“Neil Carmichael was behind these. He was a significant member of the Ontario Social Credit Party and ran in several federal and provincial elections before he was ousted from the party in 1963 for being an anti-Semite. He was also ousted from the Nazi Party of Canada, from what I understand. Knowing the Carmichael connection, I suspect that these are some bonkers pamphlets. That said, are they dated? I would assume that he published them in the early-1960s, rather than during the 1970s. Another reason why I think this is because he suggests reading A.N. Field, who was a figure from the New Zealand Social Credit movement who died in 1963.”

One of several images of the issues of The Story of Funny Money sent to me by Mr. Lipson. These images have subsequently been shared elsewhere online.

Mr. Lipson confirmed to me that the comics were undated and he assumed that they must be incredibly rare since he had never encountered them in all of his years collecting. Stephen’s knowledge of, and dedication towards, WECA-era Canadian comics is well-documented and I was quite sure that he had stumbled onto something of importance for my own research, regardless of the rarity or potential value of the comics themselves. When I received the comics towards the end of January 2019, I was shocked by what I saw and decided to squirrel them away and come back to them later, to the extent that I only informed Dan and Victor about them towards the end of the year. Now that 2020 has begun and this year is potentially the sixtieth anniversary of the beginning of the era, it is time to let the cat out of the bag. The existence of these comics made it possible that The Canadian Silver Age may have in fact began with a six-issue series of antisemitic comics created by a pro-fascist wannabee politician, rather than the informative giveaways produced by Ganes Productions.

So, when were these comics released? John Bell does not mention them in any of his books and they are not included in the John Bell Collection at Library and Archives Canada. The only academic reference that I have found is a short comment about Carmichael publishing antisemitic comics in Stanley Barrett’s 1989 book Is God a Racist? The Right Wing in Canada. Aurora (which allows researchers to search archive and library holdings worldwide) only has a listing for the first issue of the series, which is held at Library and Archives Canada and assumes that the series was published in 1959. The only other reference to the comics that I have found (academic or otherwise) are listings for the six issues at My Comic Shop, which suggests that the series is from 1961. Otherwise, the series has been erased from history. All of this led me to worry that the Canadian Silver Age kicked off with a series of antisemitic comics but, after some sleuthing, I no longer think this is the case. Allow me to explain.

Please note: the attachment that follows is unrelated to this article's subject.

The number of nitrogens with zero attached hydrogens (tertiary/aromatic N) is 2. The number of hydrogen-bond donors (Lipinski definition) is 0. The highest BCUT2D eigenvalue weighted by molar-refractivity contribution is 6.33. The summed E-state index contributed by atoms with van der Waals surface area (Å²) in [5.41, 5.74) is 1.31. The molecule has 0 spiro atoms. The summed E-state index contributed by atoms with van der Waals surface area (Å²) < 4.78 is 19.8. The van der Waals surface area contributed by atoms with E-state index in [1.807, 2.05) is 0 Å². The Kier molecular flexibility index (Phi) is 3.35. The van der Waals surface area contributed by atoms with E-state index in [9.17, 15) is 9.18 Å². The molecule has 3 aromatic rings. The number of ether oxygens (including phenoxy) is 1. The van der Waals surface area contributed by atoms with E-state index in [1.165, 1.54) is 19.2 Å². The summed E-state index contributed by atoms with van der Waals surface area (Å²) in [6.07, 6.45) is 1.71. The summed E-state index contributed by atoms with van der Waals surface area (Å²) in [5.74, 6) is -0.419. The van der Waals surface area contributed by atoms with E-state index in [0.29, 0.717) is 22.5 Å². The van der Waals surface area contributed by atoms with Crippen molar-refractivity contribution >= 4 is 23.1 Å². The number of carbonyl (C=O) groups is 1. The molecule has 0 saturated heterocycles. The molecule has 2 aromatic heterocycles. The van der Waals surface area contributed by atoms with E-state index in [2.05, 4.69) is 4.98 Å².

The Social Credit Party of Canada was a populist, right-wing federal political party first established in 1935. It espoused social credit theories and monetary reform and was largely an outgrowth of the nascent provincial Alberta Social Credit Party, which dominated provincial politics from 1935-1971 (mostly under the leadership of Ernest Manning) and laid the groundwork for the emergence of the federal Reform Party in the late-1980s.

Réal Caouette (left) and Robert N. Thompson (middle) with an unidentified individual at the Social Credit Party Leadership Convention in Ottawa from July, 1961. Image from Library and Archives Canada (PA-115139).

During the middle of the 20th Century, the federal Social Credit Party successfully achieved third party status on three separate occasions (1935, 1962 and 1963), approaching 12% of the popular vote in 1962 and 1963. The Socreds (as they were called) had their last hurrah in 1979 when they abstained in a vote on a motion of non-confidence to retaliate against Prime Minister Joe Clark’s refusal to grant them official party status (as then Socred leader Fabien Roy’s six seats in parliament gave them the balance of power in the fragile minority government). Clark lost the non-confidence vote, triggering the 1980 federal election and the Socreds would never elect another MP. The party last ran in the 1988 federal election and were essentially replaced by Ernest Manning’s son Preston’s new party on the national stage.

Carmichael was a collectible coin and stamp dealer who owned Carmichael’s Stamp and Coin Co., which was located in Toronto. In addition to his comics, Carmichael also published pamphlets about coin collecting (beginning in the late-1950s, as shown above), as well as ones that focused on UFOs and extra-terrestrials. Image from a current Abe Books listing.

Neil Clifford Carmichael was a long-time member of the federal Social Credit Party when he manufactured the 1963 Ontario provincial party schism. Carmichael had run, unsuccessfully, in five separate federal elections between 1953-1963 in Peel, as well as St. Paul’s. Carmichael had been ousted by the federal party after the 1963 federal election because of antisemitic comments he had made in March 1963, claiming that the Rothschild family was attempting to purchase all of Canada’s mining interests as part of an international Jewish conspiracy. After the schism, Carmichael became the leader of the new Social Credit Action Party and ran unsuccessfully in the provincial election in September 1963.

By the end of 1964, Carmichael was accused of using his party’s headquarters as a meeting place and organizational space for the burgeoning neo-Nazi movement in Ontario, which included notorious figures David Stanley and William John Beattie. By 1965, Carmichael had been accused of trying to radicalize Ontario youth into becoming neo-Nazis along with Stanley. The negative publicity led to Carmichael and Beattie becoming adversaries. The two men clashed in the press as Beattie announced his formation of the Canadian Nazi Party, from which Carmichael was, apparently, excluded. Carmichael’s party did not run during the 1967 provincial election and by 1970 its remnants had been completely taken over by the fascist Edmund Burke Society and its leader, white supremacist Paul Fromm.